In case you were under a rock last week, Lucasfilm and Kathleen Kennedy fired directors Phil Lord and Christopher Miller weeks before filming was set to wrap on the next Star Wars anthology film. They then brought in world-famous narrator — and director — Ron Howard to get Han Solo back on track. Rumors are still flying faster than the Millennium Falcon as to what happened, but consensus seems to be Lord and Miller thought they were making a comedy and Lucasfilm thought that was a bad idea.
Of course, fans of all stripes lost their minds. Star Wars fans aren’t known for our even-keeled personalities or ability to roll with the punches. Plus, Lord and Miller have a cult following after their successes such as 21 Jump Street and The LEGO Movie. The duo has a specific style of irreverent comedy that manages to poke fun at tired, dated, and trite concepts while also managing to give them the kind of heart that keeps their work from sliding into parody. All of this meant the knives were out for Kathleen Kennedy. How dare she fire men who just want the creative freedom to make their movie? And how dare Lawrence Kasdan try to become the shadow director?
Parsing through the outrage on social media, a weird theme began to pop up. Harrison Ford ad-libbed his famous response of “I know” to Carrie Fisher’s “I love you” in Star Wars: The Empire Strikes Back and therefore Lord and Miller should be allowed to do whatever they want because obviously Lawrence Kasdan — who wrote The Empire Strikes Back — is a buzzkill. Only that’s not entirely true. Like most urban legends, the story of how the famous exchange came to be has been warped until it barely resembles the truth. Luckily, Yahoo found the receipts as to what really happened.
[Orginally] Later Han kisses Leia, she says, “I love you. I couldn’t tell you before, but it’s true.” But he doesn’t say, “I love you” — his line is “Just remember that, ‘cause I’ll be back.”
On the day he shot the carbonite scene in June 1979, director Irvin Kershner was actively making changes to screenwriter Lawrence Kasdan’s script. Amazingly, there’s a complete record of when and how these changes occurred, because unit publicist Alan Arnold was recording everything on audio cassette. In a conversation between Ford and Kershner transcribed in Rinzler’s book, the director and star agree that the love scene needs to be less florid. “I think she ought to just say, ‘I love you,’ as I’m passing by her,” Ford suggests to Kershner. Later in the conversation, he makes the change to his own line, saying, “If she says, ‘I love you,’ and I say, ‘I know,’ it’s beautiful and it’s acceptable and it’s funny.”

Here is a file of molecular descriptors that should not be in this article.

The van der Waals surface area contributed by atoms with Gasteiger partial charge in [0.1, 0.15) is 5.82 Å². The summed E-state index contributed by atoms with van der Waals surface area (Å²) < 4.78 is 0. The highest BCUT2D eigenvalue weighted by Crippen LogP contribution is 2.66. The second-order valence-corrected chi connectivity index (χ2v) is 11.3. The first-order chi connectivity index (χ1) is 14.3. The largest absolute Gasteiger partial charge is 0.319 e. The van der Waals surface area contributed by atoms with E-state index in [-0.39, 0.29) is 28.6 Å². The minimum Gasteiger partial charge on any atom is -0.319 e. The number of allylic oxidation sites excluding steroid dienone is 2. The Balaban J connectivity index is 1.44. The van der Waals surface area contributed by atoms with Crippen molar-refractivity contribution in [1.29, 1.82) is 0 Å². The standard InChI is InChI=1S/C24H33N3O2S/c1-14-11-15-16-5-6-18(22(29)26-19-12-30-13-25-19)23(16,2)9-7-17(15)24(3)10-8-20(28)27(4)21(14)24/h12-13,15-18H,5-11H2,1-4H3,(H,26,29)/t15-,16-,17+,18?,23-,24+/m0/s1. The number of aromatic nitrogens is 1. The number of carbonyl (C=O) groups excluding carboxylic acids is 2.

So yes, Ford did write the line. No, he didn’t improv it on the spot. It was blocked out and written ahead of time and one of many ways the scene was filmed. That’s not to say improv can’t work in the Star Wars universe. Oscar Isaac’s famous “So who talks first? You talk first?” was ad-libbed on the spot. That was partially due to Poe Dameron’s role being expanded in reshoots to accommodate his new character arc. Donnie Yen’s response to having a bag put over his blind character’s head in Rogue One: A Star Wars Story was also improv as were many of Alan Tudyk’s lines for K-2SO, the repurposed Empire droid.
The problem with the untitled Han Solo film — based on what sources are leaking — appears to be that Lord and Miller didn’t just want to have the actors improv a line or two here and there, but were going off-book constantly. From THR:
[S]ources say they relied too heavily on the improvisational style that served them so well in live-action comedy and animation but does not work on a set with hundreds of crewmembers waiting for direction […] The source close to Lord and Miller acknowledges they have always worked in an improvisational style and not just to add comedic elements. “They collaborate closely with their actors and give them creative freedom that, in their experience, brings out the actors’ best performances,” this person says. “Lawrence Kasdan would not allow this and demanded that every line was said word for word. To appease him and the studio, Lord and Miller would do several takes exactly as written and then shoot additional takes.”
Creative freedom is great, but when dealing with legacy characters like Han Solo, there is little wiggle room. Harrison Ford carved out a very specific voice for that character, one that would leave any future actor stepping into Han Solo’s shoes a blueprint for how to talk, how to walk, and how to react to any given situation. Guy Henry, who played Grand Moff Tarkin in Rogue One spoke to the difficulty of replicating a famous character. It’s a delicate balancing act. One that can handle the off-book line or two, but not days of improvisational takes.
Was it ideal for Lucasfilm to fire Lord and Miller this close to the finish line? Obviously not. But maybe it’s a better make that hard choice now than to accidentally forever tarnish the legacy of Han Solo.